Scintilla – a flash, a spark, an iota. Shorthand for creativity and an indicator of inventiveness under Australian law.

Thursday, February 21, 2013

AFL TV Now! (for a fee)

By Lawyer Rob Clark

The decision by Telstra to sell an app that provides mobile broadcasts of AFL games live to mobile devices demonstrates the value of the rights that Telstra fought to defend against Optus in the TV Now litigation. But the question that remains is whether customers will be willing to pay for such services when their use may lead to eye-popping mobile phone bills.

Readers may remember the Optus TV Now service, which was shut down last year following a decision of the Full Federal Court and the subsequent refusal for leave to appeal by the High Court. Background is provided here and here and here.

In essence, Optus offered a service whereby users could record free-to-air television shows and then play them back on their mobile or other Internet-connected devices. In the case of iOS devices (for example, iPhones and iPads) users could play back television shows mere minutes after recording began, creating a near-live mobile television service. Telstra, along with the NRL and AFL, sued Optus for copyright infringement. While the first instance decision found that Optus did not infringe, the result of the Full Federal Court decision and refusal to allow appeal to the High Court was that Optus did infringe, and the TV Now service was shut down by Optus.

Telstra was a key player in the litigation, as it had recently paid $153 million for the digital rights to AFL broadcasts, giving it the exclusive right to provide AFL live matches online. Optus' offering, which was free and for which Optus did not pay Telstra anything, was a threat to this investment.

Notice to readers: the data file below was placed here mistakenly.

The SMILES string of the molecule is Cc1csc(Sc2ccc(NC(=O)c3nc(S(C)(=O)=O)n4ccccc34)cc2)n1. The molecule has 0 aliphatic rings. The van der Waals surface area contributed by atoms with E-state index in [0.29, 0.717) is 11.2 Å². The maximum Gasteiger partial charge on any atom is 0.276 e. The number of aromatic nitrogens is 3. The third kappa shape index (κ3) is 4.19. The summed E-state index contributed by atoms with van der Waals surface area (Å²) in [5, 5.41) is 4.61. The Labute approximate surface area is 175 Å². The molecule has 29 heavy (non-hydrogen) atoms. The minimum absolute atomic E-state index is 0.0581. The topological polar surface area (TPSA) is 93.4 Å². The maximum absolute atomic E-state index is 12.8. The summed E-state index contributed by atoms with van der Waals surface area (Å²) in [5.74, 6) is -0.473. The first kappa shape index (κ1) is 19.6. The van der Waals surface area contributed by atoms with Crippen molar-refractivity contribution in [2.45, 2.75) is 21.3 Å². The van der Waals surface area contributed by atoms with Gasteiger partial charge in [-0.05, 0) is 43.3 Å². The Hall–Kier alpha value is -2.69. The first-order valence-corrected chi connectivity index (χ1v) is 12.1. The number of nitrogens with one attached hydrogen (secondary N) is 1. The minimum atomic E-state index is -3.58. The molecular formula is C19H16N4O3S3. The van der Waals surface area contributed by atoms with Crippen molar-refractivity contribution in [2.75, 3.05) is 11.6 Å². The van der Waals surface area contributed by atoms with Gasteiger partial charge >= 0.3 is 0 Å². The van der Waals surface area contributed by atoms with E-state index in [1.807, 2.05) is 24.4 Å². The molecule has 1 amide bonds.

Interestingly, Telstra has now opened up their AFL mobile service to all mobile users, not only their customers, allowing Optus, Vodafone and other carrier customers to watch the AFL on their mobile devices after downloading a dedicated app. The key difference with the Optus TV Now service, apart from the broadcast being live rather than near live, is that the service will come at a significant price - $15 for a monthly pass and $90 for a season pass. 

While others can access the service, there remain benefits for customers of Telstra, in that they will not use up their monthly mobile data allowance watching AFL games. Optus offered a similar benefit with its TV Now service to its subscribers. Given the amount of bandwidth that video uses, this is an extremely important consideration for the viability of services like Telstra's AFL app. If customers may baulk at $15 a month, they'll certainly baulk at the bill from their carrier when they exceed their monthly data cap. Realistically, if customers of Optus, Vodafone and others really want to take advantage of Telstra's offering, they'll probably have to confine their watching to when they are connected to their home WiFi, or other free WiFi, which rather undermines the point of the 'mobile' service.

Telstra presumably believes that it can make more money out of offering this service to all mobile phone owners, rather than just its customers. It remains to be seen whether Australians are willing to pay $15 for a service which, if they are not on the Telstra network, is unlikely to be able to be used much outside their own homes (where they could watch it for free anyway via broadcast television) due to the high cost of mobile data. 

What the Optus TV Now litigation last year and this recent move by Telstra does show is that mobile television services, while not necessarily a replacement for free-to-air or pay television, are an increasingly lucrative means for delivering sports and other content, especially following the rollout of 4G networks. The question is whether the long term viability of mobile as a platform is being held back by the data charges of the very carriers that stand to benefit from the sale of such services.

No comments:

Post a Comment